Voltage-gated sodium (NaV) channels are responsible for action potential initiation and propagation. The dominant NaV1.5 subunit in the heart is made up of four homologous repeats. It forms a macromolecular complex with several accessory proteins, including intracellular fibroblast growth factors (iFGF).
A heartbeat is a carefully synchronized series of electrical signals led by sodium ion channels telling the heart when to contract and relax. Any disruption in these signals may result in cardiac diseases such as arrhythmia or irregular heartbeat.
Researchers at Washington University in St. Louis have found that novel proteins, known as intracellular fibroblast growth factors (iFGF), have distinct effects on the kinetics of cardiac sodium channel gating. This may provide new insights into different heart conditions and how to develop better therapies.
Intracellular fibroblast growth factors (iFGF) are small proteins that bind to sodium channels and control how they open and close, or “gate.” The gating properties of cardiac sodium channels affect how electromechanical signals propagate through the heart. Drugs interact with sodium channels differently in different gating states.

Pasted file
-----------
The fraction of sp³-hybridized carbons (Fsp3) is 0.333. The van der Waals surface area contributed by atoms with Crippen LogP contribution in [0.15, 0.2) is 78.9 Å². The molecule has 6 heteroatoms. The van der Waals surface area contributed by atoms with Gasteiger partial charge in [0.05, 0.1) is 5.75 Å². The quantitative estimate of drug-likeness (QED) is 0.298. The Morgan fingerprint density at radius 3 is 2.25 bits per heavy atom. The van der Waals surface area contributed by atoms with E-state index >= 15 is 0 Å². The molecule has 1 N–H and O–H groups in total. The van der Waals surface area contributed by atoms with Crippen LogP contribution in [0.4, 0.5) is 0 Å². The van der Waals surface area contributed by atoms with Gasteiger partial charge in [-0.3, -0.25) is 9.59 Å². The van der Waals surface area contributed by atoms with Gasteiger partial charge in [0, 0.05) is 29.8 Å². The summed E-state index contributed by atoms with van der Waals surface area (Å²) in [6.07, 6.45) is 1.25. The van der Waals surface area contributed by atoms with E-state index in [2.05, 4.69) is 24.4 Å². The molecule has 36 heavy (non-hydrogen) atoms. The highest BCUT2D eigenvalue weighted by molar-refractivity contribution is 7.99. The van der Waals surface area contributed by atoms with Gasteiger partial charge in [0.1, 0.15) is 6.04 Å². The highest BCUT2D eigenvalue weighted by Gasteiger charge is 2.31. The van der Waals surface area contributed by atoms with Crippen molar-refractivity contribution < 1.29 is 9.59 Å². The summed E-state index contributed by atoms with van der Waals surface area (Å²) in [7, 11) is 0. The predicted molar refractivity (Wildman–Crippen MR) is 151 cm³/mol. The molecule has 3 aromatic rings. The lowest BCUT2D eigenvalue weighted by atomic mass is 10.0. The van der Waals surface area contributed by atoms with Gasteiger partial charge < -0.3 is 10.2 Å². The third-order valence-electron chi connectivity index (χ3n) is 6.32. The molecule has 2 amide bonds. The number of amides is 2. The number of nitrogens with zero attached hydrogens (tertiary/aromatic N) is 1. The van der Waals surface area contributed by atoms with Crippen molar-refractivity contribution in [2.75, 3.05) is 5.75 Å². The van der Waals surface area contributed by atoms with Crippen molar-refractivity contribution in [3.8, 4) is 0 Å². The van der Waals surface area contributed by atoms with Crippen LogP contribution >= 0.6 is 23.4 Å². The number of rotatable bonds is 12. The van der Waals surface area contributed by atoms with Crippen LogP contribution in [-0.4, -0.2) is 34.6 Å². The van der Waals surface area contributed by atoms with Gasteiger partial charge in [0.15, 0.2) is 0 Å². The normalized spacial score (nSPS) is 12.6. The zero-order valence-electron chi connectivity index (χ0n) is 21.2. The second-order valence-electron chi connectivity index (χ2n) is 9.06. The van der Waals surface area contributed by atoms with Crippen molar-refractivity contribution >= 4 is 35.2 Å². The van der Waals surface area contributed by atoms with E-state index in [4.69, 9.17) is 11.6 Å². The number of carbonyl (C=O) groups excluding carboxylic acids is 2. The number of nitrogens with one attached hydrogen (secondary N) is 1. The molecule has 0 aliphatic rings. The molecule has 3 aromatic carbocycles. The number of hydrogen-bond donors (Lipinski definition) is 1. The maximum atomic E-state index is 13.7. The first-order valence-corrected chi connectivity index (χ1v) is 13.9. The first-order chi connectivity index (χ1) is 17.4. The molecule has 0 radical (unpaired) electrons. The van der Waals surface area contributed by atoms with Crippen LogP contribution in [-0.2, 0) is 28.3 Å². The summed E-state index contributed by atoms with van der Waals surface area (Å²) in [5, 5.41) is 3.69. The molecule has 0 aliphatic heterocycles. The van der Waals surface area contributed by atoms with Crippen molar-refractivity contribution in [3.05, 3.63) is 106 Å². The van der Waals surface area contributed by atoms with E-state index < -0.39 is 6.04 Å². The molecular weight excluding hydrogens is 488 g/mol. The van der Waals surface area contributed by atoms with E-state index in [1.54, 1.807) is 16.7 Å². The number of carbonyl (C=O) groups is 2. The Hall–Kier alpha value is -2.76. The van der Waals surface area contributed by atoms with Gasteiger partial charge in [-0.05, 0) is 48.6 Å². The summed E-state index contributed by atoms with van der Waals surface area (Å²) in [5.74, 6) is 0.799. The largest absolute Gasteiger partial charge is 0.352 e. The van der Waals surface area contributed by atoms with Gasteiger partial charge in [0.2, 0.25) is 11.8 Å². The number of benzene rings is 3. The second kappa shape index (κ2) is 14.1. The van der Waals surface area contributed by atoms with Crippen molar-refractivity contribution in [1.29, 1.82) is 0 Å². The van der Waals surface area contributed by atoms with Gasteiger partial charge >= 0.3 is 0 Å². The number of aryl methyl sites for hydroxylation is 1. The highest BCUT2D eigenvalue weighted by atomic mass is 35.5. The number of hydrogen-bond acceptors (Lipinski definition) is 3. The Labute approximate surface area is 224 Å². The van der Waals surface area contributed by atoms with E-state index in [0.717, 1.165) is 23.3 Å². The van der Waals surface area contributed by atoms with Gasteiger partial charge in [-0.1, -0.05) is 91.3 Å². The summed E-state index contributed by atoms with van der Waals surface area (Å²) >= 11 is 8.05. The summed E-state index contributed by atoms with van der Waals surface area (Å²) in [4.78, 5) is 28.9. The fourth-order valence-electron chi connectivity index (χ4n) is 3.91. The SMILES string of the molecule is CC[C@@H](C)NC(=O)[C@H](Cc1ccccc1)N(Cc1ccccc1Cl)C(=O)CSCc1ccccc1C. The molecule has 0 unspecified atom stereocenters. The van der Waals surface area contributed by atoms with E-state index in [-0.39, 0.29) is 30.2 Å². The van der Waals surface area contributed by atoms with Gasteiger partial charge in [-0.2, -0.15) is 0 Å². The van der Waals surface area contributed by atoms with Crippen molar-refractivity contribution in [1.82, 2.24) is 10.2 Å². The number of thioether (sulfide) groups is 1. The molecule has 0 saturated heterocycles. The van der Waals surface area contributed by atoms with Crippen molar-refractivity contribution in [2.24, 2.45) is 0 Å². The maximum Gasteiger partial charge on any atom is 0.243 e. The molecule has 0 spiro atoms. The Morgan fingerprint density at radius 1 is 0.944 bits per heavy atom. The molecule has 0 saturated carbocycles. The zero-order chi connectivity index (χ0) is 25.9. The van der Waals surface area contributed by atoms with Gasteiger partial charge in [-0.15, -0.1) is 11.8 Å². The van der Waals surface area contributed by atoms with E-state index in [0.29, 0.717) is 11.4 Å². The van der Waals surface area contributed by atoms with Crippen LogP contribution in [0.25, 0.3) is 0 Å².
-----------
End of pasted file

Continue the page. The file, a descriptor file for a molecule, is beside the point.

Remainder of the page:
The researchers wanted to see how one intracellular fibroblast growth factor, iFGF12, modulates the sodium channel at the molecular level in a healthy human heart.
Nerbonne’s lab created a mouse model of iFGF12 to study how it affects the sodium channel in myocytes. Using electrophysiology methods, they discovered that it modulated the channel differently than comparable iFGF in the mouse heart and changed the properties of the sodium current.
Nerbonne, who is the director of the Center for Cardiovascular Research, said, “One of the reasons we want to define how the iFGFs and other sodium channel accessory proteins affect channel properties at the molecular level is that we know from previous work that the protein components of functional channels influence the pharmacology of these channels. These channels are potential therapeutic targets for people with arrhythmias.”
Silva’s lab investigated how iFGF affects channel function using methods they developed to monitor voltage-sensing domains.
Silva said, “We looked at how these subunits affect native cell electrophysiology, and that’s an exciting part of our collaboration with the Nerbonne lab. We were able to determine how these subunits change the channel at the molecular level to cause those cell-level effects.”
The team will continue to investigate how drugs interact with sodium channels with various iFGF compositions.